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My lovely friend Kay has worked at Fremington Quay Cafe – a cute little setting not far from us (with a very friendly resident seal!) – and although I have been in a few times, I’ve never had a proper meal there.

Set in an old railway station near Barnstaple, this popular cafe is always busy and is a great spot to sit and look out over the estuary, as well as being a pit stop for cyclists along the Tarka Trail.

Fremington Quay Cafe
Fremington Quay Cafe

As it was a bit of a dreary afternoon and the fridge was looking bare, Steve said he would treat me to lunch and we popped down the road to Fremington Quay.

Now unless I missed it, I haven’t seen anything advertising they do gluten free rolls but Kay told me they did, so I chose from the range of fillings on their baguette menu.

They also have jacket potatoes, which Steve opted for, and a range of gluten free Honeybuns cakes (the caramel shortbread one is to die for!) and some homemade gluten free macaroons – either coconut or almond.

It’s an impressive array for somewhere out of the way – and I can imagine if I was on holiday and came across this when cycling down the Tarka Trail I would possible cry with happiness. It’s kind of like a gluten free oasis in a desert of bread…


While we were waiting for our food (yep, we like to do things the wrong way round!) we decided to share a coconut macaroon for a starter/dessert.

Home made at the cafe, these are by far the nicest macaroons I’ve tried. They’re not too sweet, not too sticky, and also HUGE, so you get what you pay for!

When the food arrived I was pleasantly suprised. I had seen a ‘normal’ baguette go out and it was huge – some places tend to end up giving you a piddly little roll and charging the same price, but not here. I was given TWO generous gluten free rolls, stuffed with bacon and brie, and I couldn’t wait to get stuck in!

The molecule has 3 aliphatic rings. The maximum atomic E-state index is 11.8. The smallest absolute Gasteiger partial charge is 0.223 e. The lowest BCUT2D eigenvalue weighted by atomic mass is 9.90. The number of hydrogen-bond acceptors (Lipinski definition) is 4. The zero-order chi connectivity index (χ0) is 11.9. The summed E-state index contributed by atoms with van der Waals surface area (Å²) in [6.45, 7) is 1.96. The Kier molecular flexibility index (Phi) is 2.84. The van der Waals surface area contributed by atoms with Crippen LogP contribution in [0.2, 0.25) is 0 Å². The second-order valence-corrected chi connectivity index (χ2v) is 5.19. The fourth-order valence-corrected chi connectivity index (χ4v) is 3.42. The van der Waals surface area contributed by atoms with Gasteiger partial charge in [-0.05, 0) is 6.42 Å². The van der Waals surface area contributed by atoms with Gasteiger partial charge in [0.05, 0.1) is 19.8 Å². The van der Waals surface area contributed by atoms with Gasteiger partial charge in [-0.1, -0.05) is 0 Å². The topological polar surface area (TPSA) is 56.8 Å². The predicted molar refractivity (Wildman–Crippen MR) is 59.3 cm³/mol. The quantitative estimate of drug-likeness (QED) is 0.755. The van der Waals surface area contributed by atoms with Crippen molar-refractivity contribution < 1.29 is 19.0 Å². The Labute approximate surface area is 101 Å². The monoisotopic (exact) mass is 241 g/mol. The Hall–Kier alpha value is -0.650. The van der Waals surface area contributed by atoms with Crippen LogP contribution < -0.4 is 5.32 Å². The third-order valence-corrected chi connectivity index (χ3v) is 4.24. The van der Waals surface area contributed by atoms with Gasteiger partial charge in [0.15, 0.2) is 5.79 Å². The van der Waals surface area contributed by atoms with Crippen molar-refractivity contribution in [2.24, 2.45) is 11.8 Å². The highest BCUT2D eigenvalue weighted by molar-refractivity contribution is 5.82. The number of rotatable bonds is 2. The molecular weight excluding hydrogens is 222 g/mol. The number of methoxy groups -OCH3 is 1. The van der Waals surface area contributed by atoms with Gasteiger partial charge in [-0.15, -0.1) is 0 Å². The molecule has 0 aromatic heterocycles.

IMG_0019The bread had been warmed through and was soft and tasty – it didn’t crumble when you tried to eat it and the rolls had held together really well.

This was actually a really generous portion (it cost around £6 to eat in) and I was impressed with the amount of filling they had managed to fit in. Normally when I make a bacon roll it looks like a car crash…

The salad was really fresh and the bacon was crispy – it was the first time I had eaten any bread in a long time but it was definitely worth the treat!

Steve had a generously filled jacket potato with tuna mayo and sweetcorn, and I also had a latte. The whole lot came to £15, which isn’t bad for two meals, a macaroon and a drink!

Lunch with a view....
Lunch with a view….

In the summer it’s also a great place to walk down to and sit outside with an ice cream. I love the friendly feeling of the cafe and the fact it’s always busy come rain or shine.

It’s also great to discover new gluten free places nearby – I’m hoping to do a round up soon of great places in North Devon to eat – so watch this space and please comment or email me with any suggestions!

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About Sarah Howells

Hi, I'm Sarah! Diagnosed with coeliac disease 20 years ago, I'm on a mission to create the best gluten free recipes since sliced bread. No fruit salads or dry brownies here.

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  1. I got glutened at Fremington Quay from their macaroons. They buy them in from a local bakery and put them on an open 3-tier cake stand with gluten cakes above it. There are so many better places to eat around North Devon. See the coeliacmap dot com for a wider choice where you’re less likely to be glutened.

    1. Oh no, I’m sad to hear that 🙁 Every time I have gone they have been in a separate container next to the cabinet with a lid on, away from all the other cakes. Perhaps they moved them because of this?

  2. They are no longer bought in from a local bakery. They are all made on the premises and are stored in a separate container with a lid on and we use a separate utensil to serve them.